Dalits - commonly known as "untouchables" - live in most parts of India in a context of total deprivation of their human rights. Twice discriminated against, by sex and social condition, dalit women are victims subjected to injustice and abuse of all kinds.
In the Indian state of Tamil Nadu, the Salesians have been battling for years especially alongside the dalit children and women. Fully aware of the value of female education in stopping the vicious circles of violence and denial of rights, the Salesians have developed a project aimed at enhancing their self-esteem and professional skills and the program has now spread across 45 villages through 120 self-help groups.
There are two phases of the project, both lasting one year: the first is to make the dalit women aware of their worth and their rights; the second is to form them professionally. In this way, the results are long-term benefits to women, their families and their communities, and – importantly - the idea has spread that rights, dignity and opportunities depend neither on gender, nor social status.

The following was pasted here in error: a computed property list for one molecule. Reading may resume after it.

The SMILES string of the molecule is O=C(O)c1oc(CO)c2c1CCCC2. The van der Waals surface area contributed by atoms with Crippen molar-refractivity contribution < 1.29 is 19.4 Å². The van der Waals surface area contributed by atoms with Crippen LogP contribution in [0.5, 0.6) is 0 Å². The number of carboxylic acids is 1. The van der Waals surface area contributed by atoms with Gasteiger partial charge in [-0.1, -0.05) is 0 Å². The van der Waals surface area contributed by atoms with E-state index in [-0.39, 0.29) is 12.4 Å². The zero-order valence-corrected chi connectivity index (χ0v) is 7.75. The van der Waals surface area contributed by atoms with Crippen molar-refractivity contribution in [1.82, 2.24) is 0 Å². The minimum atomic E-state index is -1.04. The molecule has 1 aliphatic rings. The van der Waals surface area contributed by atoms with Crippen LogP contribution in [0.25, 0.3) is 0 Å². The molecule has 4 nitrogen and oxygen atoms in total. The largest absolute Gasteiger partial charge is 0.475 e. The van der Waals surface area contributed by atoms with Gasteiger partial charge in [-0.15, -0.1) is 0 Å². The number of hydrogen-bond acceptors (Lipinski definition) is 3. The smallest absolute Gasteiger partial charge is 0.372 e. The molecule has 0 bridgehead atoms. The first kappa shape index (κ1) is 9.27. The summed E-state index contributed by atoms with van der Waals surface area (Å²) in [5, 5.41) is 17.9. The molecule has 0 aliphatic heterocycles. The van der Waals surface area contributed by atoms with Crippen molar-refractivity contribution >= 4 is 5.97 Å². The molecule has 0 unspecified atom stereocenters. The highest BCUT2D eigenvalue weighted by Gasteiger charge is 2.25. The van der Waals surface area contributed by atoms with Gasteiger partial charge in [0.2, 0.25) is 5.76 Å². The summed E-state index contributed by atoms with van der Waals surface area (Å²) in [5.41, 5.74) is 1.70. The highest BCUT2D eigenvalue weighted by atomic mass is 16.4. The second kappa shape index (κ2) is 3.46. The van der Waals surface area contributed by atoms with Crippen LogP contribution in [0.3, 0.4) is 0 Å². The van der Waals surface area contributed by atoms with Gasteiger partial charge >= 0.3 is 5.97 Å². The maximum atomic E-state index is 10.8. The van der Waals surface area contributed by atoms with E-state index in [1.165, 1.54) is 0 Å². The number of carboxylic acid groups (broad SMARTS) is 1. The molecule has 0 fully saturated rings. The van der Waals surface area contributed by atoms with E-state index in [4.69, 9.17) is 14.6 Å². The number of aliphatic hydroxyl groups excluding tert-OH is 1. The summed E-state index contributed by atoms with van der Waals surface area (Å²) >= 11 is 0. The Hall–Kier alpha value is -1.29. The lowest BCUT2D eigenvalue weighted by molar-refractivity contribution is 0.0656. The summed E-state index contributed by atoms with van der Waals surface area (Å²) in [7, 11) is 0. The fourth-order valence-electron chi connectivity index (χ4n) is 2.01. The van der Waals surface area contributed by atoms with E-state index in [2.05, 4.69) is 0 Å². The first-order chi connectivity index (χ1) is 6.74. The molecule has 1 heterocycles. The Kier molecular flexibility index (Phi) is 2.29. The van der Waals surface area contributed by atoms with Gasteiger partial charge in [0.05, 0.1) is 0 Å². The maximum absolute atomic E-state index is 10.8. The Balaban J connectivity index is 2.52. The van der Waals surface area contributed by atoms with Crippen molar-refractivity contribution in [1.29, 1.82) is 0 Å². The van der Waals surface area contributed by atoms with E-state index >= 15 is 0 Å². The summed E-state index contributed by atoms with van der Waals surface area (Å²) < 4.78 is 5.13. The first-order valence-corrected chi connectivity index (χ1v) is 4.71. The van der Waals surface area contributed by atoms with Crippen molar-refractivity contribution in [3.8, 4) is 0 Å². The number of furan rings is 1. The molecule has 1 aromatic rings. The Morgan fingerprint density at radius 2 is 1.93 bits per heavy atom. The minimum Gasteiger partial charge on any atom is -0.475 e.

There are success stories: like that of Rani, a dalit whose life has changed thanks to the Salesian NGO "VEMBU."
Forced to marry at the age of 18, Rani has three daughters. The oldest, 13, studies and works. The other two go to school – they attend elementary classes. A widow, Rani also has to take care of her old mother, but because she is a dalit and a woman, cannot possess land and has not had an education.
Now, however, attending the courses offered by VEMBU, Rani has begun to believe in a different future - for herself, and for her daughters.
Further information is available on the "Don Bosco Missions" website.